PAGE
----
I can’t thank Raymond Benson and Oceanview Publishing enough for introducing me to The Black Stiletto and for the ARC copy. It in no way influenced my review.

    1 out of 1 people found this review helpful.

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  • Posted February 29, 2012

    more from this reviewer

    You never know who someone really could have been

    Martin Talbot is an accountant with an ex-wife, a daughter that wants to be an actor instead of getting a business degree, and a mother with Alzheimer’s. He gets a call from his mother’s lawyer. The attorney tells him that his mother wanted him to have an envelope and locked box if she passed away or if she became incapacitated. Martin opens the envelope and box and learns that his mother was The Black Stiletto.

    He goes to their old house and finds a secret room in the basement with her costume, newspaper and magazine clipping, other Black Stiletto memorabilia, and a collection of diaries. Martin starts reading and gets sucked into her story.

    The book starts with the past and the year 1958. Judy Cooper grew up in Texas with her mother and two brothers. Her father died during the war and her mother remarried Douglas, a roughneck from the oil fields. After an assault from Douglas, she runs away from home. She gets to New York City and makes a living for herself. There she finds that she is drawn to helping others. She starts learning boxing, karate, judo, and how to use a knife. This leads her to becoming The Black Stiletto.

    Back in the present time, Martin is bitter that his mother never told him any of this before. He is also having a hard time at work and dealing with his daughter’s career choice. We also meet Roberto. He has finally been released from prison after doing his time for murder charges. He is 78 and has a personal vendetta toward The Black Stiletto. So Roberto begins his hunt for Judy.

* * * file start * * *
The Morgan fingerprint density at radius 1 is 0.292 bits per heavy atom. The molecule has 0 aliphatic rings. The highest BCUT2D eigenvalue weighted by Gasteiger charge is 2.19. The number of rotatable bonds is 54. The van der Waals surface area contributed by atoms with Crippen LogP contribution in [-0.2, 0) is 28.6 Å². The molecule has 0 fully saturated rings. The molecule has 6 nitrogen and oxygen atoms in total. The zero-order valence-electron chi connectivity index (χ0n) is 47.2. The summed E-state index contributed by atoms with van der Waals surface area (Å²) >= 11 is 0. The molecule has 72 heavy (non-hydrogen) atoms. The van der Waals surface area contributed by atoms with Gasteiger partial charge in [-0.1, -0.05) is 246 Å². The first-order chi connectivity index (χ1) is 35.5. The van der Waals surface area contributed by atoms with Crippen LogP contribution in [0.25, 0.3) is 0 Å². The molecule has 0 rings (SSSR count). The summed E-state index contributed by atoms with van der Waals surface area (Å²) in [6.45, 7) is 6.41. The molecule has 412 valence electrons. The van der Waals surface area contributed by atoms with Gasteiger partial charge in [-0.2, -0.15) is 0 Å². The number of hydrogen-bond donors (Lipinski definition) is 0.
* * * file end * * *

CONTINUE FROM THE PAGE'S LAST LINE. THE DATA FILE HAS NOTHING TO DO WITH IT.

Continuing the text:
I really liked this book. Judy was the best character; it’s great to see someone rise about their beginnings. What’s nice is I have learned some of the techniques that she used to defend herself and it helped me to relate to her. Martin had his own issues and I admit that I was not impressed with him as a person, great for the character though. I loved how the book goes through 1958.

    I can’t think of anything that I was not impressed with and can’t think of a single thing. I have to say that I can’t wait to get the next book in this series. If you like thrillers and super heroes, I think that this is one book that you need to read.

    I received this book for free from netGalley in exchange for an honest review.

    1 out of 1 people found this review helpful.

    Was this review helpful? Yes  No   Report this review
  • Posted August 10, 2011

    A Must Read!

    The Black Stiletto
    Raymond Benson
    ISBN: 978-1-60809-020-4
    Sept 5, 2011
    288 pages

    Martin is presented with some keys to a secret room in the house he grew up in by his mother's attorney. There he discovers his mother's secret life; the same woman who lives in a nursing home suffering from Alzheimer's. All the clues, meaning her diaries, are leading him to believe that she is the infamous, costumed heroine from the 1950's called The Black Stiletto. Martin isn't the only one who is interested in Judy Cooper's past. Someone who wants revenge is doing some digging of their own.